Dr. McCrea: Does the hon. Gentleman understand what he is saying? He says that there is discrimination against those who should have, as a right, the ability to join the forces of law and order. He underestimates the hurt that that causes. Their religious persuasion is the only reason why they are being refused. If that was happening to his friends, he would not be happy about it.

Mr. McGrady: The point is that they are not being discriminated against because they are Protestants but
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because of the application of the 50:50 rule, which is trying to achieve an overall balance and equality between the communities. If we went for the hon. Gentleman's suggestion, the inequality between the communities would be perpetuated. [Interruption.] I know that I am repeating myself, but if hon. Members genuinely want a police service for Northern Ireland that reflects the best of our young men and women from both communities, they should not pursue the amendments. Accepting them would mean that the whole matter would stop dead in its tracks. That is not the way forward. I ask them sincerely to accept the marginal disadvantage to a small number of people, difficult as it may be, as the price for the greater prize of a totally acceptable police force.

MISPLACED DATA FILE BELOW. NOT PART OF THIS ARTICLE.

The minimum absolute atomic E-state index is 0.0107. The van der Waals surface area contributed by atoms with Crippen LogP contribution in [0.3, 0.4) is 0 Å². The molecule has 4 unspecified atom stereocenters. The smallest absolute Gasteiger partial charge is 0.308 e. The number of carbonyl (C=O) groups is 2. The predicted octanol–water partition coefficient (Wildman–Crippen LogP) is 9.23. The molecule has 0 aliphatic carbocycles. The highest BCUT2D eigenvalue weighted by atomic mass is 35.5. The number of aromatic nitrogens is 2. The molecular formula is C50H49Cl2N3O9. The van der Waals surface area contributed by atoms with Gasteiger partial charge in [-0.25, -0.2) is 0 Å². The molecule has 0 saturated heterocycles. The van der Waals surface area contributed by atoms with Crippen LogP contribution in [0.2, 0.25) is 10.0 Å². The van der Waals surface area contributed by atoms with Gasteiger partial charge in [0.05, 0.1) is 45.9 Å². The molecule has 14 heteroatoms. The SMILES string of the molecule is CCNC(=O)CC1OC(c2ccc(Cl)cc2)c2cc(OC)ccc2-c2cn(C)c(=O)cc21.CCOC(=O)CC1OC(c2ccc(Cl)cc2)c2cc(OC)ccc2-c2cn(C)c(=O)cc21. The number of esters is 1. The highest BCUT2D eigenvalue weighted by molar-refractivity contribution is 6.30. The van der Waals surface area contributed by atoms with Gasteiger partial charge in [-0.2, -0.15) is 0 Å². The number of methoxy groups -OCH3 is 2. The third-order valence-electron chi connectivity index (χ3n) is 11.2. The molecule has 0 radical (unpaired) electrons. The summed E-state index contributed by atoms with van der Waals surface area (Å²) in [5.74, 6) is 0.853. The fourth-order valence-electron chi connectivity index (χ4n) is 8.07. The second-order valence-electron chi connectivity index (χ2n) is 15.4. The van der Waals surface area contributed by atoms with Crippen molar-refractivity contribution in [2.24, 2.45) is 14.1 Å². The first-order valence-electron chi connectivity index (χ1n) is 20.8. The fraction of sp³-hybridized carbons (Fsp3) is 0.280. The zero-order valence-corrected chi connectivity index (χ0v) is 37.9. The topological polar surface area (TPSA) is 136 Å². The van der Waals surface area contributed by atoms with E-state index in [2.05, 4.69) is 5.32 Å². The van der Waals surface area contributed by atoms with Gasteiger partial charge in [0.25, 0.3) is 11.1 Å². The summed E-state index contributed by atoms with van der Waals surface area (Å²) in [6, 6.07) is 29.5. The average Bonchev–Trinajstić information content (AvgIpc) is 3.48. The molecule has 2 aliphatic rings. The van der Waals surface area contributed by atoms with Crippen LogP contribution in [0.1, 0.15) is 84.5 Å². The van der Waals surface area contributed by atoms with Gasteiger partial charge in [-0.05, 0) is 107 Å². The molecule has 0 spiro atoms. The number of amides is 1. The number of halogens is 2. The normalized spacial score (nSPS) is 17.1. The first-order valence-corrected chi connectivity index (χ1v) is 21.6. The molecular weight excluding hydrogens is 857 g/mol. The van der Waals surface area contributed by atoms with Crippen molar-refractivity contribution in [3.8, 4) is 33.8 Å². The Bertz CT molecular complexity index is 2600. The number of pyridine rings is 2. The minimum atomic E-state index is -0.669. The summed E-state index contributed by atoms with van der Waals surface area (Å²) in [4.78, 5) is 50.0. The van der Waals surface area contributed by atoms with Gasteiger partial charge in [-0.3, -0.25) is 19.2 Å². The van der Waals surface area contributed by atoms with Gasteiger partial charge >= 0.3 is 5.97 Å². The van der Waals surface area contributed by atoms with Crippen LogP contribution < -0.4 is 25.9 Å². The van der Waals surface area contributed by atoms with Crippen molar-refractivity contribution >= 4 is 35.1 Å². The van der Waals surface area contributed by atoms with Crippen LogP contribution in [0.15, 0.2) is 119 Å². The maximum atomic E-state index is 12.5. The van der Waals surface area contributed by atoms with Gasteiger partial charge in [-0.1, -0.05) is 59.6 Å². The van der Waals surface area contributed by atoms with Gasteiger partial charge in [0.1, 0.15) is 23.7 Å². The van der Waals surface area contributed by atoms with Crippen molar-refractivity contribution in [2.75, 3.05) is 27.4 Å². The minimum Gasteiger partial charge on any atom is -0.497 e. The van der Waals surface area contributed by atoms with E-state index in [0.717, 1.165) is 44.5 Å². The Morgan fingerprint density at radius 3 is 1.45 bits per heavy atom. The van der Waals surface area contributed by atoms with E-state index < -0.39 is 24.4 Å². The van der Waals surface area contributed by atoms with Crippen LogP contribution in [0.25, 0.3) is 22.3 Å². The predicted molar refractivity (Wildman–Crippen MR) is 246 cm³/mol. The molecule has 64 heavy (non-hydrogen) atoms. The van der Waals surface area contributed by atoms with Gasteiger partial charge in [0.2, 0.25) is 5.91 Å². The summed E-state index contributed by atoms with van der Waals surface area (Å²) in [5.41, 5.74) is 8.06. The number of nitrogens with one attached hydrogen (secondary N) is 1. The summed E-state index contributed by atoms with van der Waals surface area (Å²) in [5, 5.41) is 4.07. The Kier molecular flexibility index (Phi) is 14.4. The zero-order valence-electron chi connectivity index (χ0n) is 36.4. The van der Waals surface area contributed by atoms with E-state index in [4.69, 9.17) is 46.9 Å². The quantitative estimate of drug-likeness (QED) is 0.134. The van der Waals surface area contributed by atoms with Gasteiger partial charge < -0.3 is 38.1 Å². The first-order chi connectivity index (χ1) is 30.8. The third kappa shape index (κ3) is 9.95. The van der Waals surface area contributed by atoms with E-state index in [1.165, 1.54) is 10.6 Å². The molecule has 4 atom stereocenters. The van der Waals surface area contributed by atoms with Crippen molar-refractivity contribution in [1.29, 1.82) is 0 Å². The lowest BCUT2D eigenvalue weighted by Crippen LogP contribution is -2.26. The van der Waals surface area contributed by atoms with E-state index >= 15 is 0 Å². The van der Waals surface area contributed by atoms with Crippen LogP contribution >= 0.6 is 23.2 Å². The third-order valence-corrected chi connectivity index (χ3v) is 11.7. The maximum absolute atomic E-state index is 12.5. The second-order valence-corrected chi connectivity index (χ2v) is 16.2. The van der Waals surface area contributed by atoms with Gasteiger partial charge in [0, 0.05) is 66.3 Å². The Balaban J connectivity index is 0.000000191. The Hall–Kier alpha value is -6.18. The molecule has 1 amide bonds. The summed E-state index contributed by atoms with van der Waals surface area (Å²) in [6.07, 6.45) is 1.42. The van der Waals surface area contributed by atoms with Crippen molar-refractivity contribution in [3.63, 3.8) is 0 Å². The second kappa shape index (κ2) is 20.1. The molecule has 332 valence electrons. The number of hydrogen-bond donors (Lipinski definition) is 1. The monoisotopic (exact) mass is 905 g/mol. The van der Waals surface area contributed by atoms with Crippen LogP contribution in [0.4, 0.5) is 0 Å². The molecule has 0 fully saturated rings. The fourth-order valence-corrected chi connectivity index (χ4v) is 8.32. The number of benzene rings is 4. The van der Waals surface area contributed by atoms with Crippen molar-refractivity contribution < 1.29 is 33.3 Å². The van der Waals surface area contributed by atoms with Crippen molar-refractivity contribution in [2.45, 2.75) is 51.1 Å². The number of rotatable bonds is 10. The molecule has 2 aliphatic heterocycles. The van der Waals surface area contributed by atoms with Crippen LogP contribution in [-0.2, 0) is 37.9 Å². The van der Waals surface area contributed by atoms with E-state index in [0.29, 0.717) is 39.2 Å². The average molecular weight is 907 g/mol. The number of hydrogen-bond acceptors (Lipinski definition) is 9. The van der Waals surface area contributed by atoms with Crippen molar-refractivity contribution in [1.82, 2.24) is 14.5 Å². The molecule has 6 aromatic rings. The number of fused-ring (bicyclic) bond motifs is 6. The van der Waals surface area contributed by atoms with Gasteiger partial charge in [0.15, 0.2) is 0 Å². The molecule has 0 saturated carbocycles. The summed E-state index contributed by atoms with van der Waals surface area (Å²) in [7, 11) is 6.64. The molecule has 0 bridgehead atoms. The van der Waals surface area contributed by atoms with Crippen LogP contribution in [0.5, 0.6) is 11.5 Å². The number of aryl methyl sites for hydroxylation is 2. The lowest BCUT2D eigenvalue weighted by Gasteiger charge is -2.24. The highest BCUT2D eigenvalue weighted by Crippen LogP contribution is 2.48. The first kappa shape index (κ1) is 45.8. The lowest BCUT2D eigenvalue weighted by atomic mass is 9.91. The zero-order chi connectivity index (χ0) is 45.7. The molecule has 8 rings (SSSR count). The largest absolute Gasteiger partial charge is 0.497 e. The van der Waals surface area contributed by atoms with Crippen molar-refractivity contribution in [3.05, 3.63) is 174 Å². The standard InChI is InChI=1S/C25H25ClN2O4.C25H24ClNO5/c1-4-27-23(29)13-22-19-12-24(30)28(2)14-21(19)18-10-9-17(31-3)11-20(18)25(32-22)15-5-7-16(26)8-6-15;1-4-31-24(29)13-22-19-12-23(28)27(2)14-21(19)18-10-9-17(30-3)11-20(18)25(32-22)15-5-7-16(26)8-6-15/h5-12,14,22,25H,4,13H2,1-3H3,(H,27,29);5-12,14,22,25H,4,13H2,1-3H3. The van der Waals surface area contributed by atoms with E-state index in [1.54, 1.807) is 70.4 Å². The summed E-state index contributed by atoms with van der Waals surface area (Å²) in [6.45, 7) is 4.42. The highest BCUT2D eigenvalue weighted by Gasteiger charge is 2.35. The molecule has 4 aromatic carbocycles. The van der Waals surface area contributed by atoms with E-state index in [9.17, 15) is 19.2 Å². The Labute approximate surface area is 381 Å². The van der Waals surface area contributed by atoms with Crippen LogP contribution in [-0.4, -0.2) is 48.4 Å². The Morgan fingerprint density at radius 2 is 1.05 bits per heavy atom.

I can say nothing more. Statistics can prove anything—they are everywhere—but the application of the 50:50 rule is achieving, on target, what was accepted from the Patten recommendations. It will be successful if it is allowed to continue and is supported by the DUP and the UUP. I should like to believe that that will happen. Otherwise, the position will become entrenched again and we will make no progress.

4.30 pm

Mrs. Iris Robinson: I think that the hon. Gentleman is a little guilty of rewriting history. Does he accept that in the past, Roman Catholics have not been encouraged to participate in anything to do with Crown forces? Does he also accept that if Roman Catholics did apply to join the RUC, they immediately became a target for terrorist groups and even had to forgo visiting their families if they joined? This is not about deliberate discrimination against the Roman Catholic community. That community excluded itself from joining the RUC for many years.